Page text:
New Jersey singer/guitarist Kenny Dubman had left the main stage behind. The band Prophet had a string of acclaimed albums in the 80s touting that expansive arena rock sound. But the scenes moved on, and by the start of the next decade, rock music had undergone a seismic change. The band released their last album Recycled in 1991 and since then Dubman has largely disappeared from the spotlight. Fast forward to 2013 and after enduring tough years and a series of personal struggles, Dubman found a lifeline: The Whippoorwill of Blackberry Smoke. Something about the band’s rock ‘n’ roll revival rekindled something in him and on Independence Day 2016 Dubman returned with his solo debut Reckless Abandon.
This year, Dubman taps into that well again to release Conflicted, a Southern-tinged slice of classic rock ‘n’ roll bolstered by a few heavy-hitter appearances. The album thematically explores the idea that everyone is grappling with difficult decisions and personal dichotomies that make easy definitions or categorizations impossible. In many ways, recognizing this conflicting nature in all of us would heal some of the extremely dualistic behaviors that have gripped our society in recent years.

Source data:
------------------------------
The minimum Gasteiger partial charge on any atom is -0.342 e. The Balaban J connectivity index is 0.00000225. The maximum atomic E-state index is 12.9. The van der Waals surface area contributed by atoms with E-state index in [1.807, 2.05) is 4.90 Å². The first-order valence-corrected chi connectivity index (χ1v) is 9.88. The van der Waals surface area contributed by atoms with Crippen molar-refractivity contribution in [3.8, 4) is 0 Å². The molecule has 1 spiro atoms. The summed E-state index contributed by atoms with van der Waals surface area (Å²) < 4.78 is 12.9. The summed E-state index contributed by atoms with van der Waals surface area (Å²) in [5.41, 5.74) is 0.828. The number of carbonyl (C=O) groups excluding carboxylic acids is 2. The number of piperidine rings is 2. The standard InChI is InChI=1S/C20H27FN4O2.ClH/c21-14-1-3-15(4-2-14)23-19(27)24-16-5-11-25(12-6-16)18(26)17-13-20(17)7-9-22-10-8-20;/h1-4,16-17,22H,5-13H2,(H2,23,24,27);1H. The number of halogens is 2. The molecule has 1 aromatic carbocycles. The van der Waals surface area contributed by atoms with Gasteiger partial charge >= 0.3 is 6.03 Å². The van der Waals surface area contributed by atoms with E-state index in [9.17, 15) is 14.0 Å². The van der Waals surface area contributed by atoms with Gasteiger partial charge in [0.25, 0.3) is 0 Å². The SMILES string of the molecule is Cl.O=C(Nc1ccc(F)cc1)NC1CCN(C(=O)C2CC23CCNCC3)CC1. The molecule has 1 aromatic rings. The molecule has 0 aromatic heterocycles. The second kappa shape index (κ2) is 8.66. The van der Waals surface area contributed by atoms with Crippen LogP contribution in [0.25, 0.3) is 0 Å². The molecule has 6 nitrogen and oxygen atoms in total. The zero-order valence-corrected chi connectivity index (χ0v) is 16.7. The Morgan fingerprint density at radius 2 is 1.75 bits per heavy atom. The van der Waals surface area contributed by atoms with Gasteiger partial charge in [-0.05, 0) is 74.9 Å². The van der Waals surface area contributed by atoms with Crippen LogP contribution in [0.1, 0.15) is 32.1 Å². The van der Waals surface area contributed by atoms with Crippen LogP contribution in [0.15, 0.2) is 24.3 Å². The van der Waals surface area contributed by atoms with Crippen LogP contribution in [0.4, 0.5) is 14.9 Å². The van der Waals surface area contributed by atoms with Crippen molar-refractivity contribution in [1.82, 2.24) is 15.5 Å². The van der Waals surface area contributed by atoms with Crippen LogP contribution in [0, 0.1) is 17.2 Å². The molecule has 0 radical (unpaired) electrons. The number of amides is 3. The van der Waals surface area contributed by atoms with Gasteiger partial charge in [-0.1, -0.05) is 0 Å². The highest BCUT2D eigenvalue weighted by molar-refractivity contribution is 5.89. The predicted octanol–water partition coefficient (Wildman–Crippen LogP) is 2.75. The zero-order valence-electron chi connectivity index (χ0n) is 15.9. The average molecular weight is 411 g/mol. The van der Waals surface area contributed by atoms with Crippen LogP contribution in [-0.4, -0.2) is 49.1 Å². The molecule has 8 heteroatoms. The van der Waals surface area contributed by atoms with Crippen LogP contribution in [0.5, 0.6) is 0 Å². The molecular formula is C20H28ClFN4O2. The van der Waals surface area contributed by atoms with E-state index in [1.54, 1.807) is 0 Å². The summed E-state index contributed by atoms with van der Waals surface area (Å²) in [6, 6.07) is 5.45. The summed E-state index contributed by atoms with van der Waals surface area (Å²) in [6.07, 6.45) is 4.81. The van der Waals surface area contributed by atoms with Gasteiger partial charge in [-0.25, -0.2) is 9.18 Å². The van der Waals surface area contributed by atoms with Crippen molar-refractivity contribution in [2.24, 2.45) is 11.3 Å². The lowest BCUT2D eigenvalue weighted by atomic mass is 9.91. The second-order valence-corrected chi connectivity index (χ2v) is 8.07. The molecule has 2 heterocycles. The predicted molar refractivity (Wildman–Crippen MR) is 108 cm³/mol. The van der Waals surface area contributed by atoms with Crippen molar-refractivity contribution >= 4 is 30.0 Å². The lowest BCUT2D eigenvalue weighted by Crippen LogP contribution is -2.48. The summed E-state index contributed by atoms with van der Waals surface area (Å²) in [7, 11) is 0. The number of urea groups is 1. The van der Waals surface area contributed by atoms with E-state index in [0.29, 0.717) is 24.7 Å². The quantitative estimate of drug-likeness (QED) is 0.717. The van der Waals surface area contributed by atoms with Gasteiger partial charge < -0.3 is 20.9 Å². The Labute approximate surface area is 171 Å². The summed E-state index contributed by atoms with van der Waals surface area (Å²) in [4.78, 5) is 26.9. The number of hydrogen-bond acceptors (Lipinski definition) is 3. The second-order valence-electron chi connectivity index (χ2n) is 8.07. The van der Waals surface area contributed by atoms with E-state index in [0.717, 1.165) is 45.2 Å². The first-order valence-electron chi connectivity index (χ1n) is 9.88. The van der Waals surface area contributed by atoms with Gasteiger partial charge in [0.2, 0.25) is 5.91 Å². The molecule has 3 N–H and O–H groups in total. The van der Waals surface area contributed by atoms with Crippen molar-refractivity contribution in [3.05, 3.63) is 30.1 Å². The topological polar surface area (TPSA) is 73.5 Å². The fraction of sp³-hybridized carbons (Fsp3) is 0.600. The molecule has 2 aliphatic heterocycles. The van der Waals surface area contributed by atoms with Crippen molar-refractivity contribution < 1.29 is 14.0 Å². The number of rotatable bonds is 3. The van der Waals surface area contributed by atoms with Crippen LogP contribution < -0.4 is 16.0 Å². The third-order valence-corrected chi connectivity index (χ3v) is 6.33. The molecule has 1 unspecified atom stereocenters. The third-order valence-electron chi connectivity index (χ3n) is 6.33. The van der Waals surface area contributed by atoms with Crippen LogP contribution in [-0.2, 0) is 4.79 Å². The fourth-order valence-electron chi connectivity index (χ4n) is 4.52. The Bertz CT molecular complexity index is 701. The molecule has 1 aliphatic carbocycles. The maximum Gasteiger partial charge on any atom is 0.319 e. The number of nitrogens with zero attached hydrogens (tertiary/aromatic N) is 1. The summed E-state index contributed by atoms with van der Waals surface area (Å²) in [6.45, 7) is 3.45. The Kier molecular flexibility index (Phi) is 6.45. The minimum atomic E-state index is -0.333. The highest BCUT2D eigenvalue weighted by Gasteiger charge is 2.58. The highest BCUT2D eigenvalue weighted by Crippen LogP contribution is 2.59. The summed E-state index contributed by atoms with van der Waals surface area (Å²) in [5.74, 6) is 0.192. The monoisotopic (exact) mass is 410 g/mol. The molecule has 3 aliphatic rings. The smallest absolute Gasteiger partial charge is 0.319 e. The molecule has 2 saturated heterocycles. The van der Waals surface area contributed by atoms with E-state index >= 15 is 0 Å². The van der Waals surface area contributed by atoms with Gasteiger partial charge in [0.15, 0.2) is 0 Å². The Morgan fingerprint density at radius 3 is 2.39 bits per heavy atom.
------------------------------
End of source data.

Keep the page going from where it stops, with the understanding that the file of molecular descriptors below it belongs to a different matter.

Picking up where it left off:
The first single ‘Old Dog’ released on Friday serves as the album’s opener. In a full-loop moment, Dubman is joined on the track by Blackberry Smoke frontman Charlie Starr. Four-wheel-drive, rev-engine guitars propel this straightforward rocker. Organ and guitar take turns ripping solos while the rhythm section leaves plenty of room for drama.
‘Toeing the Line’ takes a step back from electrified jams to sit in an acoustic slow-motion. Dubman stretches his vocal cords as he belts out this sardonic sermon. He borrows a guitar kick from the mighty Jimmy Page, mimicking his cycling lead in Zeppelin’s “Ten Years Gone.” Astute guitar master Zakk Wylde (Ozzy Osbourne, Black Label Society, Zakk Sabbath) lends his talents to “Cruelest of Them All,” an unassuming mid-tempo track that builds to meet the spellbinding ax acrobatics of Wylde. The guitar slinger hands out a blazing solo like he’s always done on command for the past 30 years. The fast boogie rocker “Pitiful Fool” is a throwback to Dubman’s 80s metal past. To this he adds his new style of southern rock vocal delivery, which makes for an interesting hybrid. This two-stroke juggernaut is the latest album shot in the arm.
Dubman’s solo career shows that inspiration can come as much from the next generation as from the previous one. There can be this feeling that “they did it better in the past and the new ones don’t understand”. But staying fresh means listening to what’s emerging around you and never shutting down. Dubman found new life embracing a different style of rock.